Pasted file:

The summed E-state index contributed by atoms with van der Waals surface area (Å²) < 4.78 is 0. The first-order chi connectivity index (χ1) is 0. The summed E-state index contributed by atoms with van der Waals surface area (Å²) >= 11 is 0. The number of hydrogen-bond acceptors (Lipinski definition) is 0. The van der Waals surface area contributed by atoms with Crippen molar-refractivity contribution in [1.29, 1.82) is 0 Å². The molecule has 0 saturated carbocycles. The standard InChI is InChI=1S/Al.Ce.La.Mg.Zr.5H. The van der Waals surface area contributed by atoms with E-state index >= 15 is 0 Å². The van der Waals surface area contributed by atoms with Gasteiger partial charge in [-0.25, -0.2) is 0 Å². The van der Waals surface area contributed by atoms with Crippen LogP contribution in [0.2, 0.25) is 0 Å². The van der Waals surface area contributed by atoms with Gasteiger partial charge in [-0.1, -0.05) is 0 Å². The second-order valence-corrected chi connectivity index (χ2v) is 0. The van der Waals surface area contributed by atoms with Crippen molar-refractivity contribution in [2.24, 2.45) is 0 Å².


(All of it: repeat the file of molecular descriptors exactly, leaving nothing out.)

The summed E-state index contributed by atoms with van der Waals surface area (Å²) < 4.78 is 0. The first-order chi connectivity index (χ1) is 0. The summed E-state index contributed by atoms with van der Waals surface area (Å²) >= 11 is 0. The number of hydrogen-bond acceptors (Lipinski definition) is 0. The van der Waals surface area contributed by atoms with Crippen molar-refractivity contribution in [1.29, 1.82) is 0 Å². The molecule has 0 saturated carbocycles. The standard InChI is InChI=1S/Al.Ce.La.Mg.Zr.5H. The van der Waals surface area contributed by atoms with E-state index >= 15 is 0 Å². The van der Waals surface area contributed by atoms with Gasteiger partial charge in [-0.25, -0.2) is 0 Å². The van der Waals surface area contributed by atoms with Crippen LogP contribution in [0.2, 0.25) is 0 Å². The van der Waals surface area contributed by atoms with Gasteiger partial charge in [-0.1, -0.05) is 0 Å². The second-order valence-corrected chi connectivity index (χ2v) is 0. The van der Waals surface area contributed by atoms with Crippen molar-refractivity contribution in [2.24, 2.45) is 0 Å².